Inducible degradation of lncRNA Sros1 promotes IFN-γ-mediated activation of innate immune responses by stabilizing Stat1 mRNA

Abstract

Interferon-γ (IFN-γ) is essential for the innate immune response to intracellular bacteria. Noncoding RNAs and RNA-binding proteins (RBPs) need to be further considered in studies of regulation of the IFN-γ-activated signaling pathway in macrophages. In the present study, we found that the microRNA miR-1 promoted IFN-γ-mediated clearance of Listeria monocytogenes in macrophages by indirectly stabilizing the Stat1 messenger RNA through the degradation of the cytoplasmic long noncoding RNA Sros1. Inducible degradation or genetic loss of Sros1 led to enhanced IFN-γ-dependent activation of the innate immune response. Mechanistically, Sros1 blocked the binding of Stat1 mRNA to the RBP CAPRIN1, which stabilized the Stat1 mRNA and, consequently, promoted IFN-γ–STAT1-mediated innate immunity. These observations shed light on the complex RNA–RNA regulatory networks involved in cytokine-initiated innate responses in host–pathogen interactions.

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Fig. 1: miR-1 maintains STAT1 expression and is required for IFN-γ-mediated, anti-intracellular, bacterial innate immunity in macrophages.
Fig. 2: miR-1 promotes Stat1 mRNA stability in IFN-γ-mediated innate immunity via Sros1.
Fig. 3: Identification of an lncRNA Sros1 as target of miR-1.
Fig. 4: Deficiency of Sros1 protects mice against L. monocytogenes infection by enhancing Stat1 expression and IFN-γ signaling.
Fig. 5: Loss of Sros1 maintains Stat1 mRNA stability in IFN-γ signaling in macrophages.
Fig. 6: Sros1 binds and restrains CAPRIN1 from binding Stat1 mRNA.

Data availability

The data that support the findings of this study are available from the corresponding author upon request. The RNA-seq data from the present study are deposited in the National Center for Biotechnology Information’s Gene Expression Omnibus under accession code GSE127769.

Change history

  • 22 November 2019

    Editor’s Note: It has been reported that there are errors in Supplementary Figures 2a and c. In Supplementary Figure 2a, the F4/80 v CD11b plot from miR-1-/- mice was inadvertently replaced with a duplicate of the corresponding miR-1+/+ plot. In Supplementary Figure 2c, an image of PBS-treated miR-1-/- mouse lung was inadvertently replaced with an image of the corresponding PBS-treated miR-1+/+ mouse lung. These errors were reported by the authors shortly before publication of the Article. However, it was unfortunately not possible to correct the issue before publication. We are now working with the authors to check the remaining figures.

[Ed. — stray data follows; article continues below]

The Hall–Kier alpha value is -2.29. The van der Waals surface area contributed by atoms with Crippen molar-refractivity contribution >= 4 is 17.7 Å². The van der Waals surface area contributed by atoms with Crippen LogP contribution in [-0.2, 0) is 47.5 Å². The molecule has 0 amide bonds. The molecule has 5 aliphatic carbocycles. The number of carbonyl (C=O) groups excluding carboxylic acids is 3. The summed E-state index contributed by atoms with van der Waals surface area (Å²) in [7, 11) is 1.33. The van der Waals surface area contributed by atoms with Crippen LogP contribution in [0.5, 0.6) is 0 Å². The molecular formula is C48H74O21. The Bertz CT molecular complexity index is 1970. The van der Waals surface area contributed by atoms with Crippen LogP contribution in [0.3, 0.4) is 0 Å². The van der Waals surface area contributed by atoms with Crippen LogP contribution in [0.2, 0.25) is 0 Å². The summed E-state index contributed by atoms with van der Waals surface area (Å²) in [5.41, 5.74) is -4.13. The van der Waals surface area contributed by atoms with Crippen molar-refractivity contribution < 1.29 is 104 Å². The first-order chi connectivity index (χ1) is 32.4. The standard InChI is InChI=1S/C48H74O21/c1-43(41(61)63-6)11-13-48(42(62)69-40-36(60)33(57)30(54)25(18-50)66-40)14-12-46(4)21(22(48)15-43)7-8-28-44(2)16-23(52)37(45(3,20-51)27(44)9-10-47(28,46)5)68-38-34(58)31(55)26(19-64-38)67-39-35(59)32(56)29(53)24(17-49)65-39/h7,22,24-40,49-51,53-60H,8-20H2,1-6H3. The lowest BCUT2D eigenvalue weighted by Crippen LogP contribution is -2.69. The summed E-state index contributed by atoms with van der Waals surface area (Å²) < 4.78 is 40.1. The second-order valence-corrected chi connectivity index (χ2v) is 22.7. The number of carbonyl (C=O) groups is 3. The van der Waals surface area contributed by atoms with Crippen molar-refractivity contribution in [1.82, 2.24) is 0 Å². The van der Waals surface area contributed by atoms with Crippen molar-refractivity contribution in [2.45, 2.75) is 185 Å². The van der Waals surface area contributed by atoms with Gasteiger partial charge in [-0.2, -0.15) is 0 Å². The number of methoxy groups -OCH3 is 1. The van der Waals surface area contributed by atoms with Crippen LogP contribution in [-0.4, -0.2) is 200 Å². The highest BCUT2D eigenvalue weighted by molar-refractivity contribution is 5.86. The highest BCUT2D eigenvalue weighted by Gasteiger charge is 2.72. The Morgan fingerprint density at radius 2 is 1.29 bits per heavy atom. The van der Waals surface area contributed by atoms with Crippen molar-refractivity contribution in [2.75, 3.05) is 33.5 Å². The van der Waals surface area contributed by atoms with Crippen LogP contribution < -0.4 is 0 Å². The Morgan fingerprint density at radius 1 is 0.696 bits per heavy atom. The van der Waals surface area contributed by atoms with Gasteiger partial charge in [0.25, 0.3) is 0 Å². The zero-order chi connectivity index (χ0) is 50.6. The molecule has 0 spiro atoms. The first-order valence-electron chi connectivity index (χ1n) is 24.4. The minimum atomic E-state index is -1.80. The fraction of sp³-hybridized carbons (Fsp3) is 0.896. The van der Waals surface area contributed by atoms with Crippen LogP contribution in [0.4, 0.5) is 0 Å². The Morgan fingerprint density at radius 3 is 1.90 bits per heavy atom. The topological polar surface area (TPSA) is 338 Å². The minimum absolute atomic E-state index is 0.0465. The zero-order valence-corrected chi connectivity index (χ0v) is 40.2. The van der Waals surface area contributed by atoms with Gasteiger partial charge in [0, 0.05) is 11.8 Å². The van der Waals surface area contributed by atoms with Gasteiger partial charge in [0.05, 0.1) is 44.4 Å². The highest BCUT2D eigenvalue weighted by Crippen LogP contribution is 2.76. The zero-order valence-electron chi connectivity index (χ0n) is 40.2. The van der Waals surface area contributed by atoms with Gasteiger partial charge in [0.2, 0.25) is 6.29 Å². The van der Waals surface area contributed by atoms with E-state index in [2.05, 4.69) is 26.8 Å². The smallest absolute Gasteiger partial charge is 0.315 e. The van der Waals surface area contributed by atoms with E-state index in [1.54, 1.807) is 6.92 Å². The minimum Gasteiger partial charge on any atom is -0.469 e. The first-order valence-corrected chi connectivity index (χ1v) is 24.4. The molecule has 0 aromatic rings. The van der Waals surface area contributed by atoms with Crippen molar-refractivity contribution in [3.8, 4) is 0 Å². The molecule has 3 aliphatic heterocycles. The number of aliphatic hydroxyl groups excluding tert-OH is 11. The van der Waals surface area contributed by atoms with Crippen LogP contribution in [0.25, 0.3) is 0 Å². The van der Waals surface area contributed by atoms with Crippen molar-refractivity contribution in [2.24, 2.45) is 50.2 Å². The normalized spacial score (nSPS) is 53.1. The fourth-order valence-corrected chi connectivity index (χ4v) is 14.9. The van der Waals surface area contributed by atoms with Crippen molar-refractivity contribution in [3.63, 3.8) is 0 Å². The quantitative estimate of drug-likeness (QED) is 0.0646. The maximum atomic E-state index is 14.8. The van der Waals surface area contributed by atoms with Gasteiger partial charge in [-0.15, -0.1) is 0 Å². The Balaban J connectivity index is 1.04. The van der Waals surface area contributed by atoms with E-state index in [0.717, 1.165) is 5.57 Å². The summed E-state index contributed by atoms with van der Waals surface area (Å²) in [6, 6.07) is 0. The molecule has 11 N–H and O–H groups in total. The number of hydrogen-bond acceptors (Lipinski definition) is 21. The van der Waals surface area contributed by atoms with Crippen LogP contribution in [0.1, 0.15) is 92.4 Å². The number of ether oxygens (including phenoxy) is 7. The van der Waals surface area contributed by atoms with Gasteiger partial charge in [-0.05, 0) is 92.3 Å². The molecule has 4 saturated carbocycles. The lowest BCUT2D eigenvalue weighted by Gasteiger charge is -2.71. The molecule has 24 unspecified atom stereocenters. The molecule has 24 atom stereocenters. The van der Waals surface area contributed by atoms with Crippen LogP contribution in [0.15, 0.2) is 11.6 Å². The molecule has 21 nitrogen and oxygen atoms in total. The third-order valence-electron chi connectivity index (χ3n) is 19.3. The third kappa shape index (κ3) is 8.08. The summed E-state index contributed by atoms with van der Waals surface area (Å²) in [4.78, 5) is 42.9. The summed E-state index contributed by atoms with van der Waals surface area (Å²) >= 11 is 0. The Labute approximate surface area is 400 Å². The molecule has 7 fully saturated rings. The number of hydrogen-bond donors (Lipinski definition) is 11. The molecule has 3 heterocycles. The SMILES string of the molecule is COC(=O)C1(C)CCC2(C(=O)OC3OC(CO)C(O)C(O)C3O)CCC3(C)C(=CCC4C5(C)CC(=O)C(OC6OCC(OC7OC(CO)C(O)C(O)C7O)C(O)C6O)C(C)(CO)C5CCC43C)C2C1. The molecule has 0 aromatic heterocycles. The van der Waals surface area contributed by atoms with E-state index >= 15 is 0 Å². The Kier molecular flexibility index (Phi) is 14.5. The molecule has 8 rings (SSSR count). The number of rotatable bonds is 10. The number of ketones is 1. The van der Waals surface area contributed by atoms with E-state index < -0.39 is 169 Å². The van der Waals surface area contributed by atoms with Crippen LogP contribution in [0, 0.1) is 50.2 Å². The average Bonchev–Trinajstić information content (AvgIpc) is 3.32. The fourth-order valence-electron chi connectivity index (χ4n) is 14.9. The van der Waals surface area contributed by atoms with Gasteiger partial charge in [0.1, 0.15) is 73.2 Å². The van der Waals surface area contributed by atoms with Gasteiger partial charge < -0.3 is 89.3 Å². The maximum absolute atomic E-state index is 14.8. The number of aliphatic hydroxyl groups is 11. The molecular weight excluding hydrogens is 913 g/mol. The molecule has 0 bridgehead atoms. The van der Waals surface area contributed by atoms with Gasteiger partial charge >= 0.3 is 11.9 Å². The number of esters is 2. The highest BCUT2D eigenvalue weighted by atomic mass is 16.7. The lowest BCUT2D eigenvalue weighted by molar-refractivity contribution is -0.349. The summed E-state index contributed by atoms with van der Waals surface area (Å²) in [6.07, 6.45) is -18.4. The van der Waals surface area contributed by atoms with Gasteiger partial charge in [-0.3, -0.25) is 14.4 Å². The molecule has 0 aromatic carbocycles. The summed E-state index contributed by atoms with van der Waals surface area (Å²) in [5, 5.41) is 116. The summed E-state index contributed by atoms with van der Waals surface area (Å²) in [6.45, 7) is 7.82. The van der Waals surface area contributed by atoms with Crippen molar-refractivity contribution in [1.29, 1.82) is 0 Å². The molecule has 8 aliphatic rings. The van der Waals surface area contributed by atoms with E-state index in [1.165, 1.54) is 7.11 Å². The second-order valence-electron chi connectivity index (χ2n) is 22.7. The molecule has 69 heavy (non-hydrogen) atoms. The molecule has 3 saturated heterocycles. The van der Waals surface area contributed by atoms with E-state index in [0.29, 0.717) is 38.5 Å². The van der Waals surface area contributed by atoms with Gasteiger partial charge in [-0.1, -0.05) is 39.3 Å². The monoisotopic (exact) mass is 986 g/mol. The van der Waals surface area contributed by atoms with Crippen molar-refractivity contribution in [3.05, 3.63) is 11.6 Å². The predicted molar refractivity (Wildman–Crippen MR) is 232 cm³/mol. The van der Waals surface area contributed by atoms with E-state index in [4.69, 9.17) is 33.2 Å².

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Acknowledgements

This work is supported by grants from the National Natural Science Foundation of China (grant no. 81788101), Chinese Academy of Medical Sciences’ Innovation Fund for Medical Sciences (grant no. 2016-12M-1-003) and the National Key Research and Development Program of China (grant no. 2018YFA0507403). We thank H. Lin for technical help.

Author information

X.C. was responsible for research supervision, coordination and strategy. H.X., Y.J., X.X., X.S. and Y.L. performed the experiments. Y.M. generated the Sros1−/− mice. Y.Z. provided miR-1-null (miR-1−/−) mice. Z.S. provided reagents. B.H. provided helpful discussion. H.X. and X.C analyzed the data and wrote the article.

Correspondence to Xuetao Cao.

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The authors declare no competing interests.

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Peer review information Ioana Visan was the primary editor on this article and managed its editorial process and peer review in collaboration with the rest of the editorial team.

Publisher’s note Springer Nature remains neutral with regard to jurisdictional claims in published maps and institutional affiliations.

Integrated supplementary information

Supplementary Figure 1 Functional screening of microRNAs in the anti−intracellular bacteria responses.

a, Listeria monocytogenes (L.m.) −induced cell death of PMs transfected with antago−NC (antg−NC) or antago−miR−1 (antg−miR−1). The survival of cells was determined 21 h later by 7−AAD uptake. b, qRT−PCR analysis of miR1 mRNA in sorted mouse cells; results were normalized to U6. HSC, hematopoietic stem cell, NK cell, natural killer cell; macrophage. c, qRT−PCR analysis of mature miR−1 in peritoneal macrophages after intraperitoneal infection with L.m. for the indicated hours. Data were normalized to U6 expression levels. d,h, IFN−γ−induced gene expression level of Stat1 pre−mRNA after either treating with an antg−miR−1 (d) or knockout miR−1(h). e, Immunoblot analysis and quantification analysis of p−STAT1 and STAT1 and β−Actin in control or miR−1−overexpressed PMs after stimulation with IFN−γ for the indicated times. f,g, Expression levels of mature (f) or pre−mRNA transcript (g) of Stat1 in IFN−γ stimulated PMs after prior transfection with miR−1 mimics. Data are representative of three independent experiments (e) or three independent experiments with n = 3 biological replicates (a-h; shown as mean and s.e.m.). Individual data points represent individual biological replicates. *P<0.05, **P<0.01, ***P<0.001, two-tailed unpaired Student’s t−test.

Supplementary Figure 2 miR−1 protects bone marrow−reconstructed mice against L.m. infection.